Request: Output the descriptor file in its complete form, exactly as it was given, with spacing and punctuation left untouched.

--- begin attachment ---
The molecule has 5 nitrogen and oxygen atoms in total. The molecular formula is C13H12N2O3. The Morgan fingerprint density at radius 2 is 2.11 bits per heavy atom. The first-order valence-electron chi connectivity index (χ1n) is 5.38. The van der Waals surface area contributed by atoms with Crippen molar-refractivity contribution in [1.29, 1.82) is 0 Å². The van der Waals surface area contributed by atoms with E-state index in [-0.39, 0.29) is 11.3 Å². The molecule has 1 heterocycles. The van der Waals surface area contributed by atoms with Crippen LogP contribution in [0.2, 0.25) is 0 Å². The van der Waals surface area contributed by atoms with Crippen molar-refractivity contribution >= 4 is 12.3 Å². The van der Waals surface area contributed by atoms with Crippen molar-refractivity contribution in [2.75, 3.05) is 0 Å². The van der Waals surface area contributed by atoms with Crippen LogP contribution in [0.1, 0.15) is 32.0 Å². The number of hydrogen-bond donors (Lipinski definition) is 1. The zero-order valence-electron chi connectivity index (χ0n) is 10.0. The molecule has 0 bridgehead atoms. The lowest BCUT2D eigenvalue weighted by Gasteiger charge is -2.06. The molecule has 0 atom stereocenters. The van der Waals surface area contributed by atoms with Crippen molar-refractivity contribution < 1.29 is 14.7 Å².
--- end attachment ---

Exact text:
The molecule has 5 nitrogen and oxygen atoms in total. The molecular formula is C13H12N2O3. The Morgan fingerprint density at radius 2 is 2.11 bits per heavy atom. The first-order valence-electron chi connectivity index (χ1n) is 5.38. The van der Waals surface area contributed by atoms with Crippen molar-refractivity contribution in [1.29, 1.82) is 0 Å². The van der Waals surface area contributed by atoms with E-state index in [-0.39, 0.29) is 11.3 Å². The molecule has 1 heterocycles. The van der Waals surface area contributed by atoms with Crippen LogP contribution in [0.2, 0.25) is 0 Å². The van der Waals surface area contributed by atoms with Crippen molar-refractivity contribution >= 4 is 12.3 Å². The van der Waals surface area contributed by atoms with Crippen molar-refractivity contribution in [2.75, 3.05) is 0 Å². The van der Waals surface area contributed by atoms with Crippen LogP contribution in [0.1, 0.15) is 32.0 Å². The number of hydrogen-bond donors (Lipinski definition) is 1. The zero-order valence-electron chi connectivity index (χ0n) is 10.0. The molecule has 0 bridgehead atoms. The lowest BCUT2D eigenvalue weighted by Gasteiger charge is -2.06. The molecule has 0 atom stereocenters. The van der Waals surface area contributed by atoms with Crippen molar-refractivity contribution < 1.29 is 14.7 Å².